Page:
Grace's Guide is the leading source of historical information on industry and manufacturing in Britain. This web publication contains 148,100 pages of information and 233,633 images on early companies, their products and the people who designed and built them.
William Malcolm Corse (c1878-1944)
1944 Obituary 
Mr. W. M. Corse, Corresponding Member to the Council for the United States, died at his farm at Westmoreland, N.H., on June 3, 1944, aged 66 years.
After graduating from the Massachusetts Institute of Technology in 1899, Mr. Corse was chemist first to the William S. Merrill Chemical Company, Cincinnati, and subsequently to the Detroit White Lead Works.
In 1903 he became foundry superintendent and later assistant superintendent of the Detroit Lubricator Company. Mr. Corse afterwards was connected with the Michigan Smelting and Refining Company and from 1909 to 1913 was works manager of the Lumen Bearing Company, Buffalo.
During the war of 1914-18 he served at the Portsmouth, N.H., Navy Yard as a special consultant on problems of brass foundry practice.
In 1922 Mr. Corse moved to Washington, D.C., where he was connected with the National Research Council and where he later established his own firm of consulting metallurgical engineers. Ill health forced him to relinquish active participation in this firm some time before his death.
While with the Detroit Lubricator Company, Mr. Corse played a leading part in promoting and organizing the American Brass Foundrymen's Association, which was formed during the American Foundrymen's Association meeting in Philadelphia in 1907.
Five years later, largely through Mr. Corse's influence, it was decided to broaden the field of the Association to cover all the non-ferrous metals and to rechristen it the American Institute of Metals. Mr. Corse was secretary first of the American Brass Foundrymen's Association, and subsequently of the American Institute of Metals. After a few years the latter became affiliated with the American Institute of Mining and Metallurgical Engineers, forming the Institute of Metals Division. Mr. Corse was elected chairman of the Division, and subsequently served as secretary-treasurer (1920-25), secretary (1926-29), secretary-treasurer (1930-32), and treasurer (1933-40). He was also for 21 years secretary of the advisory committee on non-ferrous alloys of the National Bureau of Standards.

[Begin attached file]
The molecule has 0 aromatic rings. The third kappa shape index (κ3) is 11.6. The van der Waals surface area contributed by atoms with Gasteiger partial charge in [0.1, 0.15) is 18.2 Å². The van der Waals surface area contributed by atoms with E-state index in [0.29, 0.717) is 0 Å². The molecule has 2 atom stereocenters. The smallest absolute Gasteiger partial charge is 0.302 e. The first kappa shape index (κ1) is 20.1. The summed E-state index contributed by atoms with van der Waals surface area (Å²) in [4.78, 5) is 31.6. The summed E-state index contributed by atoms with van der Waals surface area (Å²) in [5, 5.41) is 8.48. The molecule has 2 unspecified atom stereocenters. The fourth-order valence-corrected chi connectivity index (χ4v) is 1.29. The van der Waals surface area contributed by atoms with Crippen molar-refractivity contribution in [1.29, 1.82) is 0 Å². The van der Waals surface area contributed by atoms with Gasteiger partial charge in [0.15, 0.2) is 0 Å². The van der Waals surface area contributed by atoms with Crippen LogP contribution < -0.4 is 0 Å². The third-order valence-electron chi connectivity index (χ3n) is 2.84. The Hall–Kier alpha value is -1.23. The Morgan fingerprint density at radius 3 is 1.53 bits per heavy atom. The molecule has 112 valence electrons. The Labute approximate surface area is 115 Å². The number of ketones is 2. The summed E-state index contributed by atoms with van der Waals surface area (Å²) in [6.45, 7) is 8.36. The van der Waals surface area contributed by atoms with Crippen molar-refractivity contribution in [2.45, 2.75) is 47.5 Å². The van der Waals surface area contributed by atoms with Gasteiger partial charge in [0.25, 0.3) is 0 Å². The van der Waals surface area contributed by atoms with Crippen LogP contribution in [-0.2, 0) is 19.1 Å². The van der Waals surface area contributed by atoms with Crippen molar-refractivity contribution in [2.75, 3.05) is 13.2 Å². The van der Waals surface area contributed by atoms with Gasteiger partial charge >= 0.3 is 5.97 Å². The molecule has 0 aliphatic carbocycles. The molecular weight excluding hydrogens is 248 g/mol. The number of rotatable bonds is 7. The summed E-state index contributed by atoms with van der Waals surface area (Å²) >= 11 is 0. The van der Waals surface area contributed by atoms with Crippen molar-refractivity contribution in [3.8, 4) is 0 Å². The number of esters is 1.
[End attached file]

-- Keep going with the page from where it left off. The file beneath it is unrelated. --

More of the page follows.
Mr. Corse was the author of many articles and papers and was at one time a frequent correspondent on papers published in this Journal. He also published (in 1930) a book on "Bearing Metals and Bearings" in the American Chemical Society Monograph Series. He was a member of the American Military Engineers, American Institute of Chemical Engineers, American Society for Testing Materials, and American Chemical Society. Mr. Corse was an Original Member of the Institute of Metals and, in his capacity as Secretary of the American Brassfounders' Association, he sent a message of greeting on the formation of the Institute which was read at its first meeting, held in Birmingham in the autumn of 1908. In 1924 he delivered the Institute's third Autumn Lecture on "Recent Developments in Non-Ferrous Metallurgy in the United States" (Journal, 1924, 32, 455).
He was Honorary Corresponding Member to the Council for the United States from 1922 until the time of his death.